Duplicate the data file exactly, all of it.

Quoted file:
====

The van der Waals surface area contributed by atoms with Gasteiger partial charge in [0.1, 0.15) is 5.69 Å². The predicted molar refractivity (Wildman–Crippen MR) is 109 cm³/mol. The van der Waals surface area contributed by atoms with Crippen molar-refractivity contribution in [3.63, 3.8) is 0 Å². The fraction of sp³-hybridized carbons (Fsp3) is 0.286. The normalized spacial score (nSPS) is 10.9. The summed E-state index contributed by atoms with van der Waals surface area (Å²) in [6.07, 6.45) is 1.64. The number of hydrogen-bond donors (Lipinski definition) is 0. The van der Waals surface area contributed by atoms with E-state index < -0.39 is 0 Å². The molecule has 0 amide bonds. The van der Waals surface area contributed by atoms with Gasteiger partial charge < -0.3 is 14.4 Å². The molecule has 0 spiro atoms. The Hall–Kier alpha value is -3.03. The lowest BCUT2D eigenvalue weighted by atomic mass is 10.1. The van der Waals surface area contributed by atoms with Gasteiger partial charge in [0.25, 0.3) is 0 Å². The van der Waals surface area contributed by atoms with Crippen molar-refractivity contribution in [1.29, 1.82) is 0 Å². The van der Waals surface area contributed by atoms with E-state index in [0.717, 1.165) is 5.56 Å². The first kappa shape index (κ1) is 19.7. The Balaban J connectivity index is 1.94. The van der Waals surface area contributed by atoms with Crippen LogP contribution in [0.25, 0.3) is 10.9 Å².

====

The van der Waals surface area contributed by atoms with Gasteiger partial charge in [0.1, 0.15) is 5.69 Å². The predicted molar refractivity (Wildman–Crippen MR) is 109 cm³/mol. The van der Waals surface area contributed by atoms with Crippen molar-refractivity contribution in [3.63, 3.8) is 0 Å². The fraction of sp³-hybridized carbons (Fsp3) is 0.286. The normalized spacial score (nSPS) is 10.9. The summed E-state index contributed by atoms with van der Waals surface area (Å²) in [6.07, 6.45) is 1.64. The number of hydrogen-bond donors (Lipinski definition) is 0. The van der Waals surface area contributed by atoms with E-state index < -0.39 is 0 Å². The molecule has 0 amide bonds. The van der Waals surface area contributed by atoms with Gasteiger partial charge < -0.3 is 14.4 Å². The molecule has 0 spiro atoms. The Hall–Kier alpha value is -3.03. The lowest BCUT2D eigenvalue weighted by atomic mass is 10.1. The van der Waals surface area contributed by atoms with Gasteiger partial charge in [0.25, 0.3) is 0 Å². The van der Waals surface area contributed by atoms with Crippen molar-refractivity contribution in [1.29, 1.82) is 0 Å². The van der Waals surface area contributed by atoms with E-state index in [0.717, 1.165) is 5.56 Å². The first kappa shape index (κ1) is 19.7. The Balaban J connectivity index is 1.94. The van der Waals surface area contributed by atoms with Crippen LogP contribution in [0.25, 0.3) is 10.9 Å².